“How should professionals or volunteers working with young people use Facebook?”
There is no answer to that question. Or at least, no answer that doesn’t start with a fairly long list of ‘It depends’.
I often show this slide when talking about the need for clear policies in organisations that support staff to make effective use of social media:
The slide was prepared (and I always introduce it in this context) based on work exploring how Social Network Sites can be used by Youth Workers.
Almost always I get an interjection at this point in the presentation from a teacher or other youth-sector professional criticising the way this guidance suggests that workers may be interacting directly with young people online, when surely that can never be appropriate.
To which I have to re-emphasise that this guidance is specific to a youth work setting. It’s based on youth work values and, fundamentally, on an attempt to understand how different youth work relationships between young people and adults transfer into the online environment.
It is perhaps because of the centrality of ‘relationship’ in youth work theory that drives me towards stating this, but it seems far more useful to switch from the question ‘How should [teachers/youth workers/probation workers/sports coaches] use Facebook?’ to the question ‘Given the existing professional relationships between young people and their [teachers/youth workers/probation workers/etc.] offline, what would be appropriate for their interaction through [Facebook/Bebo/MySpace/any other social network]?’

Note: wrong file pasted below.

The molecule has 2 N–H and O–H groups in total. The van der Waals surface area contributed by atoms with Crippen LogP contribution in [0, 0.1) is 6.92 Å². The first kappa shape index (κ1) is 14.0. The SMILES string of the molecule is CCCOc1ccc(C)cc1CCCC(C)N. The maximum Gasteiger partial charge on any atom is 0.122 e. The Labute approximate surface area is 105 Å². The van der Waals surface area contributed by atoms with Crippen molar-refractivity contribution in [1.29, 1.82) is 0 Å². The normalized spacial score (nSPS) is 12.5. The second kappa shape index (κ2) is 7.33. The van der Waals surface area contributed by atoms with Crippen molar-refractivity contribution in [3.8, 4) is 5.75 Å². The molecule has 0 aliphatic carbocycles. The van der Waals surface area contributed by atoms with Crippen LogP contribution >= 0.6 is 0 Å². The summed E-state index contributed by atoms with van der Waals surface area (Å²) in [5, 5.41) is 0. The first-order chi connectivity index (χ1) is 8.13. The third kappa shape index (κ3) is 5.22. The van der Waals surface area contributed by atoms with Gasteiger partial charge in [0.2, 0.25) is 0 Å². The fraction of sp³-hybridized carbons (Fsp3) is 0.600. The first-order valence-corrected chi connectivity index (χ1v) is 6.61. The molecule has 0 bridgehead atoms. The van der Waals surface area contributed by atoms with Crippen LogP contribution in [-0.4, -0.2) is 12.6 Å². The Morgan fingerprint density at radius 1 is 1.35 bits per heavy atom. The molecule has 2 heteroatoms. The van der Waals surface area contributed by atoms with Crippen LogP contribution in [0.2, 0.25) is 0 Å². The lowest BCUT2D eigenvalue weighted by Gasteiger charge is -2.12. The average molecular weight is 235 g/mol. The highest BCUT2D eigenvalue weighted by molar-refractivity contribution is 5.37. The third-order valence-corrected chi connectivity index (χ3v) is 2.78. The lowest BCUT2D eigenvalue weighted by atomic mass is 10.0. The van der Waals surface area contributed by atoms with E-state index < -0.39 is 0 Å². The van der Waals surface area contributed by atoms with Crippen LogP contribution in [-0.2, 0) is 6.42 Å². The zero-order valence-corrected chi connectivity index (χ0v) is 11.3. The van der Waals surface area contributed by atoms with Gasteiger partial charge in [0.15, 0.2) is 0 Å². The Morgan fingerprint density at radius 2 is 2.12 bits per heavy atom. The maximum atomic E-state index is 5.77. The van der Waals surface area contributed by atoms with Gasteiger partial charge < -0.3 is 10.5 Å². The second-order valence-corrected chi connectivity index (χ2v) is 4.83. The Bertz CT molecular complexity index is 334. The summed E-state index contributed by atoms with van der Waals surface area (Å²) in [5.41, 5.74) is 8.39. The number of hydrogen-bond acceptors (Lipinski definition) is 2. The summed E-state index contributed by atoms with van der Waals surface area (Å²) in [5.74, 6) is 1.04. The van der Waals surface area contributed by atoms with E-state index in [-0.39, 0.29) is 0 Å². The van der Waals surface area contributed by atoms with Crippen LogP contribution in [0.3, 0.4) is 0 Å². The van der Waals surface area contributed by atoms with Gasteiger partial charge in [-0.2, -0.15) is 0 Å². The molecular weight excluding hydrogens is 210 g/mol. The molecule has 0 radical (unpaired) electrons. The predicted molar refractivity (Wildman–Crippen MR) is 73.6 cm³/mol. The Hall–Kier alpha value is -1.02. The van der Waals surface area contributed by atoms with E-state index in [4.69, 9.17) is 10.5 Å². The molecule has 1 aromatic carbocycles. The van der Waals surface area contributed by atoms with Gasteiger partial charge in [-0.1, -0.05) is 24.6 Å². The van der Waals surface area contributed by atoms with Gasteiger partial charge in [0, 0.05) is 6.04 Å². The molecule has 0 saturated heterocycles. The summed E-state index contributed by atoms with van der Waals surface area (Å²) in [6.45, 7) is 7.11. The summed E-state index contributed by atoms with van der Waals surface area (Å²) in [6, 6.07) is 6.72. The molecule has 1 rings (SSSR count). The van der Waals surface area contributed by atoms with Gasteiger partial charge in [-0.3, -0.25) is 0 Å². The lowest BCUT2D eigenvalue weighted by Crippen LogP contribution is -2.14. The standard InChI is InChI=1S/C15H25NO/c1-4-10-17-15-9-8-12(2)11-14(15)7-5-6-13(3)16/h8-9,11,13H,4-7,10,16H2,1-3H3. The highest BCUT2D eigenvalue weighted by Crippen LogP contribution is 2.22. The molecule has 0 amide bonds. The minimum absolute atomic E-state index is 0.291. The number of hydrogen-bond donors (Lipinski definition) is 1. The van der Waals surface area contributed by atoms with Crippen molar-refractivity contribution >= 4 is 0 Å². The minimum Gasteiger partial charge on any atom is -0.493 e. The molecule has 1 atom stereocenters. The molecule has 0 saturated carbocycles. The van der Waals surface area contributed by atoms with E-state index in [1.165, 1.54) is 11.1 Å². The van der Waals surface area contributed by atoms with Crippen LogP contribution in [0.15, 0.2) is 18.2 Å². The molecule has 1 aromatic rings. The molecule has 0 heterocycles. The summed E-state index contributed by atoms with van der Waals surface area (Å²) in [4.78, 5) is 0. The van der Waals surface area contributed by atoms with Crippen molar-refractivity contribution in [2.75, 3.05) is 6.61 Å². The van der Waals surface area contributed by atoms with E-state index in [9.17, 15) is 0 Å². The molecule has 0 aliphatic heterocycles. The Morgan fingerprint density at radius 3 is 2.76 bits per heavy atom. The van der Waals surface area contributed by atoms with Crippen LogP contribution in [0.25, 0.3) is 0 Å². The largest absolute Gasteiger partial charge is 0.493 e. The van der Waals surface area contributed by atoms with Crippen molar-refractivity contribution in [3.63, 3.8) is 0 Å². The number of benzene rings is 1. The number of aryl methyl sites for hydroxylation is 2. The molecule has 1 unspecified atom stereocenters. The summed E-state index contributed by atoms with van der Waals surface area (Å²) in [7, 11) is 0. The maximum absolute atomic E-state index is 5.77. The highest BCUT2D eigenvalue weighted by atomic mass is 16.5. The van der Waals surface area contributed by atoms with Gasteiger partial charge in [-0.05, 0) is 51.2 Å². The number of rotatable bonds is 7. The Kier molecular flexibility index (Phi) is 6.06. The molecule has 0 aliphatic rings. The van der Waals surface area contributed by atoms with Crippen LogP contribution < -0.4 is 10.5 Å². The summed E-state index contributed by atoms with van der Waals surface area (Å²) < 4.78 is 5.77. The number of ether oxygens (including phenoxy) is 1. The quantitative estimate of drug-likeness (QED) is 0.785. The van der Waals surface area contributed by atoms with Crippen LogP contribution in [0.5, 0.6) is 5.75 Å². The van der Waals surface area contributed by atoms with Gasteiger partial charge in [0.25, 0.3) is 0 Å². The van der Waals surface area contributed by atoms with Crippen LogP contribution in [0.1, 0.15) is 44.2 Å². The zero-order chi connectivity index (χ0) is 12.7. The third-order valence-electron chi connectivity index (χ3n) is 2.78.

Ewan McIntosh has been exploring again recently his belief that direct interaction by teachers with children and young people through Facebook or other social networks is not appropriate, and my intuitive sense of the teacher-pupil relationship suggests that Ewan is right. When it comes to a youth participation worker exploring social networks for engagement, then using Facebook might be appropriate, but a direct friend-relationship with young people may not be. Use of Facebook pages and groups may provide a means of engagement more analogous to offline participation relationships.
With a number of authorities and organisations development organisation-wide social media policies, emphasising the specificity of different workforces is more important than ever.
We need to always start from the specifics. From what a particular form of work involves, from the professional values involved, and from the relationships with young people (or others) before developing guidance, policy and practice. Rather than imposing top-down technology policy and strategy.